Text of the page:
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> Friday, November 18, 2005
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Workshop on High Performance Compute Clustering with Windows
High Performance Compute Clustering with Windows
8:30am - 12:00pm
Jack Dongarra, David Lifka
With growing use of Microsoft Windows technologies in cluster computing we have found that there is an increasing need in the community for opportunities for the exchange of experiences. Hosting a workshop on this topic at Supercomputer 05 will provide an excellent opportunity for users and potential users to exchange ideas, experiences, and knowledge.
Goals of this workshop are: - To promote the peer exchange of experiences with Windows-based Cluster Computing - To provide an opportunity for the community building efforts under way in the Windows-based cluster computing world. - To provide access to experts in the field of management of large installations of Windows clusters - To lay the ground work for future peer-reviewed, research & experiences oriented workshops
Agenda Directions on Windows Clusters -Windows HPC Roadmap - product plans & directions -Key Technologies that can be used with Windows HPC
Developing Applications -Dev Environment/Debugging -Compilers for Windows -Delegations and Secure Startup
Roundtable on Managing Clusters -Cluster Admin, Deploying, updates (patches), licensing, etc -Dedicated, Cycle scavenging, & hybrid strategies -Security considerations for managing clusters
Enabling Seamless HPC -Using Web Services for cluster access -Web Service enabled HPC -Custom web interfaces for Scientists
University of Tennessee
Jack Dongarra received a Bachelor of Science in Mathematics from Chicago State University in 1972 and a Master of Science in Computer Science from the Illinois Institute of Technology in 1973. He received his Ph.D. in Applied Mathematics from the University of New Mexico in 1980. He worked at the Argonne National Laboratory until 1989, becoming a senior scientist. He now holds an appointment as University Distinguished Professor of Computer Science in the Computer Science Department at the University of Tennessee, has the position of a Distinguished Research Staff member in the Computer Science and Mathematics Division at Oak Ridge National Laboratory (ORNL), and an Adjunct Professor in the Computer Science Department at Rice University. He specializes in numerical algorithms in linear algebra, parallel computing, the use of advanced-computer architectures, programming methodology, and tools for parallel computers. His research includes the development, testing and documentation of high quality mathematical software. He has contributed to the design and implementation of the following open source software packages and systems: EISPACK, LINPACK, the BLAS, LAPACK, ScaLAPACK, Netlib, PVM, MPI, NetSolve, Top500, ATLAS, and PAPI. He has published approximately 200 articles, papers, reports and technical memoranda and he is coauthor of several books. He was awarded the IEEE Sid Fernbach Award in 2004 for his contributions in the application of high performance computers using innovative approaches. He is a Fellow of the AAAS, ACM, and the IEEE and a member of the National Academy of Engineering.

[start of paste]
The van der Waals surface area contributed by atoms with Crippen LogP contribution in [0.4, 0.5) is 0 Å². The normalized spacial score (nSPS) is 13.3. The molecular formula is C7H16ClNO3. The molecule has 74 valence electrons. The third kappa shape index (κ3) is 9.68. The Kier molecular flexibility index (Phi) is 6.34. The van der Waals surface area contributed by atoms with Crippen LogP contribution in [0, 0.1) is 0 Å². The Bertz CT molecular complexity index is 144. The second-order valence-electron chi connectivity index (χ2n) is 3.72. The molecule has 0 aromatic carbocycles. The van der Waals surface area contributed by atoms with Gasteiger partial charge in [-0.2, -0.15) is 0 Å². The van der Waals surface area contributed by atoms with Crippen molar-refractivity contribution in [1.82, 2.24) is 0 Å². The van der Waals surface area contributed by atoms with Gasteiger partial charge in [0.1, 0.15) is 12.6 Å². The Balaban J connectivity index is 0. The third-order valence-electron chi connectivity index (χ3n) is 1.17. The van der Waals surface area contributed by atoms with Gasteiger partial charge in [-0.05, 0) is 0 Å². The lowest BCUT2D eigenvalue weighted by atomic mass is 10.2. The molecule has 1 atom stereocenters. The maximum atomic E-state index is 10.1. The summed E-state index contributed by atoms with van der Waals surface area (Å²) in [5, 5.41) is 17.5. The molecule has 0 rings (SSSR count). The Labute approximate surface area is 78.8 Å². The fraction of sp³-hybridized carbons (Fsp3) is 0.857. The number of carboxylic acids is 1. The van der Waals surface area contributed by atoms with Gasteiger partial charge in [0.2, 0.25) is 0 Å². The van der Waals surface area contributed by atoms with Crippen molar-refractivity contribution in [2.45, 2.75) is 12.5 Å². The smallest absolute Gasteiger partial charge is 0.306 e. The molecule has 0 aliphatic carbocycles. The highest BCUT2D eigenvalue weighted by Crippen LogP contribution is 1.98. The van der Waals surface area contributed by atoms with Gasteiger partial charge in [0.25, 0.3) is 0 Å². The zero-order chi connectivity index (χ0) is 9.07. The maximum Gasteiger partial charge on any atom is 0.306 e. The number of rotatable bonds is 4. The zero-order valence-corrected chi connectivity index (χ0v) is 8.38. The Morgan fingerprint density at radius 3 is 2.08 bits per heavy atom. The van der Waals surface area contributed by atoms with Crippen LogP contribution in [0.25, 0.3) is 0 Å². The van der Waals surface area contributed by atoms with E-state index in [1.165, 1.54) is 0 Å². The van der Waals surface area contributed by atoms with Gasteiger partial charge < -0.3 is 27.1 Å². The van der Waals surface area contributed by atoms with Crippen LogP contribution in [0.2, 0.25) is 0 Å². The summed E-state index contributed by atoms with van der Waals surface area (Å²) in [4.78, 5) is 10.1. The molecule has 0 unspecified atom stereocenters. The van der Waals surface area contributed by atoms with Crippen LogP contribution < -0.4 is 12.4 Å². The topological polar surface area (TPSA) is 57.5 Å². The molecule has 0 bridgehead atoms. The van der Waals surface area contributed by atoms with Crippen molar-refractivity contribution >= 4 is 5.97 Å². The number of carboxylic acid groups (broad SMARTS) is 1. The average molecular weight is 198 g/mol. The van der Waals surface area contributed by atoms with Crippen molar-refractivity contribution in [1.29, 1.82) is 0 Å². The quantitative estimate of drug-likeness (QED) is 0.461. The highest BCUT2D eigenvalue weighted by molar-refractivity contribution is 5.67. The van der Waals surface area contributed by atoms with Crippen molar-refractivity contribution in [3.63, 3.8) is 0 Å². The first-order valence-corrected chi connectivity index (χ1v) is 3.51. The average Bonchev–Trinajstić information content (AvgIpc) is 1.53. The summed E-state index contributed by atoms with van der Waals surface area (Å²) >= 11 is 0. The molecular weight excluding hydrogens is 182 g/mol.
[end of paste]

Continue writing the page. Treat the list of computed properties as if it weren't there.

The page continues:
Cornell Theory Center
David Lifka is the Chief Technical Officer of the Cornell Theory Center (CTC) and is an expert in Windows high performance computing. CTC, headquartered in Ithaca, NY with offices in Manhattan, operates the world’s largest Windows high-performance computing complex. Lifka led CTC’s technical move from proprietary UNIX to Windows-based industry standard high performance computing, working with strategic partners, including Microsoft, Intel, Dell, Unisys, Giganet, and ADIC. Lifka came to CTC from Argonne National Laboratory in 1995. His areas of expertise include scheduling and resource management systems, UNIX-to-Windows migration, and HPC services. Lifka’s vision is that HPC must become pervasive and as easy to use out- of-the-box as a Windows PC to make it viable a viable tool for more than academics and research laboratories. The key to achieving this vision is to build on key Microsoft technologies such as SQL Server and the .Net Framework – and CTC is leading the way. Lifka is actively involved with Scidata.org, a new HPC community focused on Data-Driven Science and the issues surrounding next generation HPC. Lifka has a Ph.D in Computer Science from the Illinois Institute of Technology and serves on a number of corporate and IT advisory boards.